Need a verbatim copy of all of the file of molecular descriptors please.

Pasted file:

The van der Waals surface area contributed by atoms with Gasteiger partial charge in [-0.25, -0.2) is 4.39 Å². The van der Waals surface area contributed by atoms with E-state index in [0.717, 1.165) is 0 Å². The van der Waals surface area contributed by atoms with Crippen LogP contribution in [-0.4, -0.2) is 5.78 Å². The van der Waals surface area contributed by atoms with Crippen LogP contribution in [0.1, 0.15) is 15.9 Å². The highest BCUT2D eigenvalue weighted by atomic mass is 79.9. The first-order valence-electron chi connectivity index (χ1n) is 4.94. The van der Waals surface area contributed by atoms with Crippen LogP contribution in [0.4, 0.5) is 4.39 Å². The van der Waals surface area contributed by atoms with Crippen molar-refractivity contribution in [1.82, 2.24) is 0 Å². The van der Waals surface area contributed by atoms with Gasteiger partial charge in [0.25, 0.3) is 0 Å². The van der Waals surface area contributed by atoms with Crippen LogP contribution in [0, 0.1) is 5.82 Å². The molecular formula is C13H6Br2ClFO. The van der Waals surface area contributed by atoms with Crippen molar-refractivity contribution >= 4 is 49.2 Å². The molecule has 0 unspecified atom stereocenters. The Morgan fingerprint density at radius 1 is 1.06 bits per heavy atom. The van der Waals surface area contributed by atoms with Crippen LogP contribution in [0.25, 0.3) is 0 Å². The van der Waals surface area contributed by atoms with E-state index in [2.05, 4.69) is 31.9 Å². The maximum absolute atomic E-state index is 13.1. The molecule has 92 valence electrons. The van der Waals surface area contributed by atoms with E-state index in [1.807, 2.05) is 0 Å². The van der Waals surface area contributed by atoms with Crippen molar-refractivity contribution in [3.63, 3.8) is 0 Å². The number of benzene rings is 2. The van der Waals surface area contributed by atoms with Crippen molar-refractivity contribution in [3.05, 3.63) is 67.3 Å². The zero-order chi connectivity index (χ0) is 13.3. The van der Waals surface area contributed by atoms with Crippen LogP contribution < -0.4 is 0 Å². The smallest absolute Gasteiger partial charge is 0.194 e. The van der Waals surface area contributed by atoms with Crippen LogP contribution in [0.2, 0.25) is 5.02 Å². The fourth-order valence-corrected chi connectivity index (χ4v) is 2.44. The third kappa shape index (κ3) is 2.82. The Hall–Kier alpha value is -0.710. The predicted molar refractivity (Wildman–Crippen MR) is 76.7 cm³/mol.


The van der Waals surface area contributed by atoms with Gasteiger partial charge in [-0.25, -0.2) is 4.39 Å². The van der Waals surface area contributed by atoms with E-state index in [0.717, 1.165) is 0 Å². The van der Waals surface area contributed by atoms with Crippen LogP contribution in [-0.4, -0.2) is 5.78 Å². The van der Waals surface area contributed by atoms with Crippen LogP contribution in [0.1, 0.15) is 15.9 Å². The highest BCUT2D eigenvalue weighted by atomic mass is 79.9. The first-order valence-electron chi connectivity index (χ1n) is 4.94. The van der Waals surface area contributed by atoms with Crippen LogP contribution in [0.4, 0.5) is 4.39 Å². The van der Waals surface area contributed by atoms with Crippen molar-refractivity contribution in [1.82, 2.24) is 0 Å². The van der Waals surface area contributed by atoms with Gasteiger partial charge in [0.25, 0.3) is 0 Å². The van der Waals surface area contributed by atoms with Crippen LogP contribution in [0, 0.1) is 5.82 Å². The molecular formula is C13H6Br2ClFO. The van der Waals surface area contributed by atoms with Crippen molar-refractivity contribution >= 4 is 49.2 Å². The molecule has 0 unspecified atom stereocenters. The Morgan fingerprint density at radius 1 is 1.06 bits per heavy atom. The van der Waals surface area contributed by atoms with Crippen LogP contribution in [0.25, 0.3) is 0 Å². The van der Waals surface area contributed by atoms with E-state index in [2.05, 4.69) is 31.9 Å². The maximum absolute atomic E-state index is 13.1. The molecule has 92 valence electrons. The van der Waals surface area contributed by atoms with E-state index in [1.807, 2.05) is 0 Å². The van der Waals surface area contributed by atoms with Crippen molar-refractivity contribution in [3.63, 3.8) is 0 Å². The number of benzene rings is 2. The van der Waals surface area contributed by atoms with Crippen molar-refractivity contribution in [3.05, 3.63) is 67.3 Å². The zero-order chi connectivity index (χ0) is 13.3. The van der Waals surface area contributed by atoms with Crippen LogP contribution < -0.4 is 0 Å². The smallest absolute Gasteiger partial charge is 0.194 e. The van der Waals surface area contributed by atoms with Crippen LogP contribution in [0.2, 0.25) is 5.02 Å². The fourth-order valence-corrected chi connectivity index (χ4v) is 2.44. The third kappa shape index (κ3) is 2.82. The Hall–Kier alpha value is -0.710. The predicted molar refractivity (Wildman–Crippen MR) is 76.7 cm³/mol.